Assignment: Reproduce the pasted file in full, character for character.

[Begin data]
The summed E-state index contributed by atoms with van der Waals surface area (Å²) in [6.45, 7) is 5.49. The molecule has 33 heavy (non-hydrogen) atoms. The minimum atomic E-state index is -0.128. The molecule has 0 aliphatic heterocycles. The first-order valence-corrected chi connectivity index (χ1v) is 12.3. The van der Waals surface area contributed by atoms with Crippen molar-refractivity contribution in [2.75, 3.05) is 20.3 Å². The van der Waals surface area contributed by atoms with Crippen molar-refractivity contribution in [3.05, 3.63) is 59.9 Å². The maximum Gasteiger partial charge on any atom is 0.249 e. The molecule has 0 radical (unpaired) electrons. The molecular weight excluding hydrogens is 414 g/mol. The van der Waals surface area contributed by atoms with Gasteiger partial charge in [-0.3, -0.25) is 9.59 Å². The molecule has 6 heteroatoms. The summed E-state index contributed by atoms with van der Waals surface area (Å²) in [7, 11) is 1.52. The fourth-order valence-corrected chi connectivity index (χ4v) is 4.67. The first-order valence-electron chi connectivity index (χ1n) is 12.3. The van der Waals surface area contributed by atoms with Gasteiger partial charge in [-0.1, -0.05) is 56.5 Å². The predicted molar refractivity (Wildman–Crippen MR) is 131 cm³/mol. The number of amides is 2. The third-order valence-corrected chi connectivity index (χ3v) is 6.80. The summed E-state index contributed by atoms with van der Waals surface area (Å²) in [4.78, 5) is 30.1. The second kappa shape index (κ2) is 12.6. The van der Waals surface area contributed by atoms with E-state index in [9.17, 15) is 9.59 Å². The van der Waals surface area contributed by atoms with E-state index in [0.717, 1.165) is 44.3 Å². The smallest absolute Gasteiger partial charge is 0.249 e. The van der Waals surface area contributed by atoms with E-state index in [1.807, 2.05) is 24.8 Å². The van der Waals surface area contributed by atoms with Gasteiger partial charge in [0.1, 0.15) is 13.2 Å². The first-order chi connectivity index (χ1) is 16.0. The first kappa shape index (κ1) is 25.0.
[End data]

The summed E-state index contributed by atoms with van der Waals surface area (Å²) in [6.45, 7) is 5.49. The molecule has 33 heavy (non-hydrogen) atoms. The minimum atomic E-state index is -0.128. The molecule has 0 aliphatic heterocycles. The first-order valence-corrected chi connectivity index (χ1v) is 12.3. The van der Waals surface area contributed by atoms with Crippen molar-refractivity contribution in [2.75, 3.05) is 20.3 Å². The van der Waals surface area contributed by atoms with Crippen molar-refractivity contribution in [3.05, 3.63) is 59.9 Å². The maximum Gasteiger partial charge on any atom is 0.249 e. The molecule has 0 radical (unpaired) electrons. The molecular weight excluding hydrogens is 414 g/mol. The van der Waals surface area contributed by atoms with Gasteiger partial charge in [-0.3, -0.25) is 9.59 Å². The molecule has 6 heteroatoms. The summed E-state index contributed by atoms with van der Waals surface area (Å²) in [7, 11) is 1.52. The fourth-order valence-corrected chi connectivity index (χ4v) is 4.67. The first-order valence-electron chi connectivity index (χ1n) is 12.3. The van der Waals surface area contributed by atoms with Gasteiger partial charge in [-0.1, -0.05) is 56.5 Å². The predicted molar refractivity (Wildman–Crippen MR) is 131 cm³/mol. The number of amides is 2. The third-order valence-corrected chi connectivity index (χ3v) is 6.80. The summed E-state index contributed by atoms with van der Waals surface area (Å²) in [4.78, 5) is 30.1. The second kappa shape index (κ2) is 12.6. The van der Waals surface area contributed by atoms with E-state index in [9.17, 15) is 9.59 Å². The van der Waals surface area contributed by atoms with E-state index in [0.717, 1.165) is 44.3 Å². The smallest absolute Gasteiger partial charge is 0.249 e. The van der Waals surface area contributed by atoms with E-state index in [1.807, 2.05) is 24.8 Å². The van der Waals surface area contributed by atoms with Gasteiger partial charge in [0.1, 0.15) is 13.2 Å². The first-order chi connectivity index (χ1) is 16.0. The first kappa shape index (κ1) is 25.0.